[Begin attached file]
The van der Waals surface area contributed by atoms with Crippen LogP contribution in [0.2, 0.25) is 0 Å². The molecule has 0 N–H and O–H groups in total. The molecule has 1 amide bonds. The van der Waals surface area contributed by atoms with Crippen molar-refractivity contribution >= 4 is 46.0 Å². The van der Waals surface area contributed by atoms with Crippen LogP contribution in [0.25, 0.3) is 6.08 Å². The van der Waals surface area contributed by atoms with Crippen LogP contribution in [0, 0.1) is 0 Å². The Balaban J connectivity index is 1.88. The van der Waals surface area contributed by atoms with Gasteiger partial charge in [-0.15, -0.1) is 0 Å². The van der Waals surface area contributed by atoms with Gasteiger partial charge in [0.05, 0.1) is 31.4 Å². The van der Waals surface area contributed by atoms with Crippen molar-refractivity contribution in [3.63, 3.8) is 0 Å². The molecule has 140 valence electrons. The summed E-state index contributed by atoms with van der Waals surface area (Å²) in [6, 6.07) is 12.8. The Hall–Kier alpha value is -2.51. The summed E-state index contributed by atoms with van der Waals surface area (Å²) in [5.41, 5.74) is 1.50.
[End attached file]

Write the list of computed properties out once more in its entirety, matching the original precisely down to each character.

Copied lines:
The van der Waals surface area contributed by atoms with Crippen LogP contribution in [0.2, 0.25) is 0 Å². The molecule has 0 N–H and O–H groups in total. The molecule has 1 amide bonds. The van der Waals surface area contributed by atoms with Crippen molar-refractivity contribution >= 4 is 46.0 Å². The van der Waals surface area contributed by atoms with Crippen LogP contribution in [0.25, 0.3) is 6.08 Å². The van der Waals surface area contributed by atoms with Crippen LogP contribution in [0, 0.1) is 0 Å². The Balaban J connectivity index is 1.88. The van der Waals surface area contributed by atoms with Gasteiger partial charge in [-0.15, -0.1) is 0 Å². The van der Waals surface area contributed by atoms with Gasteiger partial charge in [0.05, 0.1) is 31.4 Å². The van der Waals surface area contributed by atoms with Crippen molar-refractivity contribution in [3.63, 3.8) is 0 Å². The molecule has 140 valence electrons. The summed E-state index contributed by atoms with van der Waals surface area (Å²) in [6, 6.07) is 12.8. The Hall–Kier alpha value is -2.51. The summed E-state index contributed by atoms with van der Waals surface area (Å²) in [5.41, 5.74) is 1.50.